BELL, Calif. — California's chief fiscal officer arrived in this blue-collar Los Angeles suburb Tuesday to review records after revelations of huge salaries led to the resignation of three administrators and forced City Council pay cuts.

State Controller John Chiang said he was responding to a city request for a review that could last up to six weeks.

If the review discovers anything requiring further investigation, the matter could be referred to the state attorney general and the Los Angeles County district attorney, Chiang said.

Bell's interim chief administrative officer Pedro Carrillo said he requested an independent audit of city finances by the controller.

Under pressure from furious community members, City Council members on Monday voted to cut their own salaries by 90 percent. Two said they would not seek re-election when their terms end.

Four of the five council members were getting paid about $100,000 for their part-time jobs in the city of 40,000 people. The city manager, who made nearly $800,000, resigned last week.

Attorney General Jerry Brown on Monday revealed he had subpoenaed hundreds of city records.

Hundreds of residents packed the community center on Monday to assail council members who listened to more than five hours of public comment. Many people demanded the council resign immediately.

"I can never, ever, forgive you," an emotional Marcelino Ceja shouted at the council members, who sat grim-faced through the noisy public comment. "You need to resign today."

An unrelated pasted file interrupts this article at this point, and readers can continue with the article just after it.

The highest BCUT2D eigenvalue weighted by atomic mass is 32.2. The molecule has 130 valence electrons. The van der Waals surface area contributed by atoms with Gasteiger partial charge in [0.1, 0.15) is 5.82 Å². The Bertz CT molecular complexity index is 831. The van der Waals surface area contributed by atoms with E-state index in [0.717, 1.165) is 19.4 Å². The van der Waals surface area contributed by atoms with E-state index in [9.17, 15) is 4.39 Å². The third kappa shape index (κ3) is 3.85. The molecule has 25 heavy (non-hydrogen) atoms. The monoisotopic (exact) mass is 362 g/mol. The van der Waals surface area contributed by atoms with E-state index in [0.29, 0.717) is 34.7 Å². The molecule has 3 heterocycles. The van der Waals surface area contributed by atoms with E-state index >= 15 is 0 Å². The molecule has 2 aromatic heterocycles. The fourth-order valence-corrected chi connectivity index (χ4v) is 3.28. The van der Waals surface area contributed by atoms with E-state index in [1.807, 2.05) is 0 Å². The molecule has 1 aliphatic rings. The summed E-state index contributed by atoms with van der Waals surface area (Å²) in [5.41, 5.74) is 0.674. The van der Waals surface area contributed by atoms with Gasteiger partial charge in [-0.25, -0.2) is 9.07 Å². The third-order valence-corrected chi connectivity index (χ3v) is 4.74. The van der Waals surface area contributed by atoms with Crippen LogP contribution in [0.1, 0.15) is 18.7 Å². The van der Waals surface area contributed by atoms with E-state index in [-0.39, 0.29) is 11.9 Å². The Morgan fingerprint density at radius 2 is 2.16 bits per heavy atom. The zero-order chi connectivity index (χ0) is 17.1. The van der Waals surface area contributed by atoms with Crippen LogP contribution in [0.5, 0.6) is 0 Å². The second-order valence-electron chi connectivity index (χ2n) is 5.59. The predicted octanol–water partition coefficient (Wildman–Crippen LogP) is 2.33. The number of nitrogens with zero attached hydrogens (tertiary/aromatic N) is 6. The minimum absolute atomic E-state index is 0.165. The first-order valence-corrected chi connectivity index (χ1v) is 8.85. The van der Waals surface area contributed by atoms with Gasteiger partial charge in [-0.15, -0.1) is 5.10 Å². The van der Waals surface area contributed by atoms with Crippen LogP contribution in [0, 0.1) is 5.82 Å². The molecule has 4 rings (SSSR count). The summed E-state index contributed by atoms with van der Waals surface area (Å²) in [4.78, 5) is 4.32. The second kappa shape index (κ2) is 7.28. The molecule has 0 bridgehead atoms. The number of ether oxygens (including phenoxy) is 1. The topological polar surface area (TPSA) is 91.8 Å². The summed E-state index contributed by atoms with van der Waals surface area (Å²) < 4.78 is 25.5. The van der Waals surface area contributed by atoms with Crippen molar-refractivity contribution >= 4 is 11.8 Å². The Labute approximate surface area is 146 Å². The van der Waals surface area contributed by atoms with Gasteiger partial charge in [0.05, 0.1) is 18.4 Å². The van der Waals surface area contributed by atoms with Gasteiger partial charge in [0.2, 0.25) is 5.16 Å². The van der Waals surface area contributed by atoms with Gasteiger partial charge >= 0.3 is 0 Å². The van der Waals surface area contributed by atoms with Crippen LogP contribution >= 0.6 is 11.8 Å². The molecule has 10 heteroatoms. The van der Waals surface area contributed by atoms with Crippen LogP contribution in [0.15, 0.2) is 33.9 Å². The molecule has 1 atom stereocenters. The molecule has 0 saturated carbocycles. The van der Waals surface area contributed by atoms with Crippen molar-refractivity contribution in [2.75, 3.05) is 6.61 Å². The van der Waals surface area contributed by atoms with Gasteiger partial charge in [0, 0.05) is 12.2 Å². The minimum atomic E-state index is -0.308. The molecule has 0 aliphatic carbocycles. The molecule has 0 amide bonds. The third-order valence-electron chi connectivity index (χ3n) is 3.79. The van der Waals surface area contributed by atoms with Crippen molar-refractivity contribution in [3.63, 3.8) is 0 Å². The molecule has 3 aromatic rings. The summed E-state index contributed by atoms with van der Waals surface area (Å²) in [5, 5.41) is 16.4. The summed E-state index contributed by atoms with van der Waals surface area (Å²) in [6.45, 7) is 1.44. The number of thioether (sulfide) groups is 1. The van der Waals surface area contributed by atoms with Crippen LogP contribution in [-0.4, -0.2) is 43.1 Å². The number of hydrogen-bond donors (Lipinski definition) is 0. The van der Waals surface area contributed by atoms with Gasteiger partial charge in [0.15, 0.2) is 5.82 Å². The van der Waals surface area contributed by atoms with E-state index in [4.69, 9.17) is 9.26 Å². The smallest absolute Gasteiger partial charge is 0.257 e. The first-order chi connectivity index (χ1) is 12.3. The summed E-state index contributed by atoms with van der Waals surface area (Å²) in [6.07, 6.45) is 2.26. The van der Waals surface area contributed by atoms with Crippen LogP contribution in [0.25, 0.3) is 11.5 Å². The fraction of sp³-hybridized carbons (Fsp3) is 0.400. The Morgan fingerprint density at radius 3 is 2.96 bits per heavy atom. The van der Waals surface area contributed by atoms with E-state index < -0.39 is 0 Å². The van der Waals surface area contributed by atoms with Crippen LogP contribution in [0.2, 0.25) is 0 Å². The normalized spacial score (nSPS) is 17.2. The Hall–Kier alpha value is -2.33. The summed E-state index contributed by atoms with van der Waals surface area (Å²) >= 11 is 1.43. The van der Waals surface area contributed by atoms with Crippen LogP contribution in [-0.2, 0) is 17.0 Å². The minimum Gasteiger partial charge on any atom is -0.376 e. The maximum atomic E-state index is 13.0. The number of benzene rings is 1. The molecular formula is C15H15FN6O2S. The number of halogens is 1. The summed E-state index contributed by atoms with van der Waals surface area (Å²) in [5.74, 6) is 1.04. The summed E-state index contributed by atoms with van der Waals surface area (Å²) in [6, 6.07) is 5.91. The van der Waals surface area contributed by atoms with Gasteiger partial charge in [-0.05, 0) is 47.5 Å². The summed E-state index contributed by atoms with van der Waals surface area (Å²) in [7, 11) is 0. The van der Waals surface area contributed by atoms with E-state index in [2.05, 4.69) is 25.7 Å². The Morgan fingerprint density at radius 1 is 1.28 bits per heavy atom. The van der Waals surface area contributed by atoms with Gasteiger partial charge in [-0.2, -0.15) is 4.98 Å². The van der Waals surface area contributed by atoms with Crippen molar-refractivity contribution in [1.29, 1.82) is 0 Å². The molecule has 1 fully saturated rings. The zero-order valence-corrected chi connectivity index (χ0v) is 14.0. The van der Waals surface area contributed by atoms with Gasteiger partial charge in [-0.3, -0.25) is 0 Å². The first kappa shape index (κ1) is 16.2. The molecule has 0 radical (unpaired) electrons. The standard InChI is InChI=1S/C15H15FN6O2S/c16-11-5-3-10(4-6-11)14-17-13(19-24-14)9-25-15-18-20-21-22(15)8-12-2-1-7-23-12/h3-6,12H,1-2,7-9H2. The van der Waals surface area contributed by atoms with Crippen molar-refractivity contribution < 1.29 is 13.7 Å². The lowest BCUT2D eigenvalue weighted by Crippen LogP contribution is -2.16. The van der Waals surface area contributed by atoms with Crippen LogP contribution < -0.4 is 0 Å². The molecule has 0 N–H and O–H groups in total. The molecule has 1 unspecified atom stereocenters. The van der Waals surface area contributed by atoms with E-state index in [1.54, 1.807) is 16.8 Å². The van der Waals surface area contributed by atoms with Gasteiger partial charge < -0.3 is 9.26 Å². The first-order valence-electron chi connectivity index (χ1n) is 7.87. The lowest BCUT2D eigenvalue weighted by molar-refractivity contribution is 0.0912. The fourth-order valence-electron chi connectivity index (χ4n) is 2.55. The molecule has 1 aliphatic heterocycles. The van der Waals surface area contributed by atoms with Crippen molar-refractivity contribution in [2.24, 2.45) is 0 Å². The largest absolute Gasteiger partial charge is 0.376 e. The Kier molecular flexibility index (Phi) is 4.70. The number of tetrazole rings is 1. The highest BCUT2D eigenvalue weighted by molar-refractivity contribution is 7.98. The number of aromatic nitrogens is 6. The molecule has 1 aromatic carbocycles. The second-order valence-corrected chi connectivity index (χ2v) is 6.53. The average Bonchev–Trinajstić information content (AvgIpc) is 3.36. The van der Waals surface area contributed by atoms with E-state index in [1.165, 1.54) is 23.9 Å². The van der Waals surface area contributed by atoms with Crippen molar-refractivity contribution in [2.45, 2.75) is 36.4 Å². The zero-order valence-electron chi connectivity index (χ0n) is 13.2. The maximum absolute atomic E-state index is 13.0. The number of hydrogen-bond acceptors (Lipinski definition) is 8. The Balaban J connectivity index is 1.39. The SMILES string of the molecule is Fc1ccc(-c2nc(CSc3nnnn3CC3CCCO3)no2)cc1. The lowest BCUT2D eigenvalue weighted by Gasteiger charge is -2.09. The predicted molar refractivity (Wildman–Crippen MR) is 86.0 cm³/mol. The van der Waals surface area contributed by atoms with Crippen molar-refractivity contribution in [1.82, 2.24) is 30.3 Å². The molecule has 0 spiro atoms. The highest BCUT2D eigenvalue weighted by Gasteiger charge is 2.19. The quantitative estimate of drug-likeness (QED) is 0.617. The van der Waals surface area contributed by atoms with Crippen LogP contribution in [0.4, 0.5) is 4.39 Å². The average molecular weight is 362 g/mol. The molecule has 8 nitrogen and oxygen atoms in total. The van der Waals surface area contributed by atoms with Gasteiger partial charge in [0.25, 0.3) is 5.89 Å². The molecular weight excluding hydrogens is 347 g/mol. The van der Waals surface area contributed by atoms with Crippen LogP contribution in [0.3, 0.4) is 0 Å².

Vice Mayor Teresa Jacobo was defiant in saying she would not resign and that she would "stand by my people."

"How dare you try to take a penny more from our pockets," responded Raquel McLafferty, an 11-year-resident of Bell. "Do the city a favor, we don't want you here and we are not your people."

Bell's city manager, police chief and assistant city manager all resigned last week after it was revealed they were making salaries totaling $1.6 million a year.

The six-figure salaries at City Hall have prompted investigations by Brown and the district attorney.

Last week, Mayor Oscar Hernandez defended the salaries of the city manager and other staff as being in line with similar positions in other jurisdictions. He also noted the city had achieved 15 years of balanced budgets.

Brown, a candidate for governor, said he had demanded to see employment contracts within two days to determine whether to file any charges.

The grass-roots Bell Association to Stop the Abuse had threatened to recall the council members if they didn't resign or slash their own pay.

The salaries burst into public view after a Los Angeles Times investigation, based on California Public Records Act requests, showed the city payroll was bloated with six-figure salaries.

Councilman Lorenzo Velez makes about $8,000 a year, in line with the part-time pay for council members of similar-sized cities.